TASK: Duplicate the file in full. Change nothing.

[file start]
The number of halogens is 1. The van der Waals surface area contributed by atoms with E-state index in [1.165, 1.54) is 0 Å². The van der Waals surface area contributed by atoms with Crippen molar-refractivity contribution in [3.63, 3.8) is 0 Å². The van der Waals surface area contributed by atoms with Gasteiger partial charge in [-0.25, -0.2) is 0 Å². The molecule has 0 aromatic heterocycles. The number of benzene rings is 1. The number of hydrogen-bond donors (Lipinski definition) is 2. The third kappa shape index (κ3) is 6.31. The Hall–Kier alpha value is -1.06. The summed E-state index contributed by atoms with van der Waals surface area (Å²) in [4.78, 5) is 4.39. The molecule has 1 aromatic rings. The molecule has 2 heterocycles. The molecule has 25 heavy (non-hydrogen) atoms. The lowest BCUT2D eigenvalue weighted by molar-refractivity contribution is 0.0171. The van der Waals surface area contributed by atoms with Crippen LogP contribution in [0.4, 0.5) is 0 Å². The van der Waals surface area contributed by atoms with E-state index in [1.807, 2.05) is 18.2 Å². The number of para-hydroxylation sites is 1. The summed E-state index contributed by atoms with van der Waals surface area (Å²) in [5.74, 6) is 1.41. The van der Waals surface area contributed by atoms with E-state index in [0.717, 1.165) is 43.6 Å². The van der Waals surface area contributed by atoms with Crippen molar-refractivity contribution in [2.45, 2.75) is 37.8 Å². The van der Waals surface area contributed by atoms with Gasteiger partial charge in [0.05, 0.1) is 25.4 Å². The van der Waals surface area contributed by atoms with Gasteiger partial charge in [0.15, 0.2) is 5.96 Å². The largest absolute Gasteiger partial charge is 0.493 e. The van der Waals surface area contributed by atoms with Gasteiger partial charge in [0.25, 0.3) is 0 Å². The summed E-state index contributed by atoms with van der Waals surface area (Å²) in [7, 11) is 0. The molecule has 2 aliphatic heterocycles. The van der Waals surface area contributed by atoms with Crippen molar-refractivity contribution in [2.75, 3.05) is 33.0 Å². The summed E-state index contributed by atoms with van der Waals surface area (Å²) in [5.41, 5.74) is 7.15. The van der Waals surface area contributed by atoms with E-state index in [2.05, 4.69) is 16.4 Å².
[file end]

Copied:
The number of halogens is 1. The van der Waals surface area contributed by atoms with E-state index in [1.165, 1.54) is 0 Å². The van der Waals surface area contributed by atoms with Crippen molar-refractivity contribution in [3.63, 3.8) is 0 Å². The van der Waals surface area contributed by atoms with Gasteiger partial charge in [-0.25, -0.2) is 0 Å². The molecule has 0 aromatic heterocycles. The number of benzene rings is 1. The number of hydrogen-bond donors (Lipinski definition) is 2. The third kappa shape index (κ3) is 6.31. The Hall–Kier alpha value is -1.06. The summed E-state index contributed by atoms with van der Waals surface area (Å²) in [4.78, 5) is 4.39. The molecule has 1 aromatic rings. The molecule has 2 heterocycles. The molecule has 25 heavy (non-hydrogen) atoms. The lowest BCUT2D eigenvalue weighted by molar-refractivity contribution is 0.0171. The van der Waals surface area contributed by atoms with Crippen LogP contribution in [0.4, 0.5) is 0 Å². The van der Waals surface area contributed by atoms with E-state index in [1.807, 2.05) is 18.2 Å². The number of para-hydroxylation sites is 1. The summed E-state index contributed by atoms with van der Waals surface area (Å²) in [5.74, 6) is 1.41. The van der Waals surface area contributed by atoms with E-state index in [0.717, 1.165) is 43.6 Å². The van der Waals surface area contributed by atoms with Crippen molar-refractivity contribution in [2.45, 2.75) is 37.8 Å². The van der Waals surface area contributed by atoms with Gasteiger partial charge in [0.05, 0.1) is 25.4 Å². The van der Waals surface area contributed by atoms with Gasteiger partial charge in [0.15, 0.2) is 5.96 Å². The largest absolute Gasteiger partial charge is 0.493 e. The van der Waals surface area contributed by atoms with Gasteiger partial charge in [0.25, 0.3) is 0 Å². The summed E-state index contributed by atoms with van der Waals surface area (Å²) in [7, 11) is 0. The molecule has 2 aliphatic heterocycles. The van der Waals surface area contributed by atoms with Crippen molar-refractivity contribution in [2.75, 3.05) is 33.0 Å². The summed E-state index contributed by atoms with van der Waals surface area (Å²) in [5.41, 5.74) is 7.15. The van der Waals surface area contributed by atoms with E-state index in [2.05, 4.69) is 16.4 Å².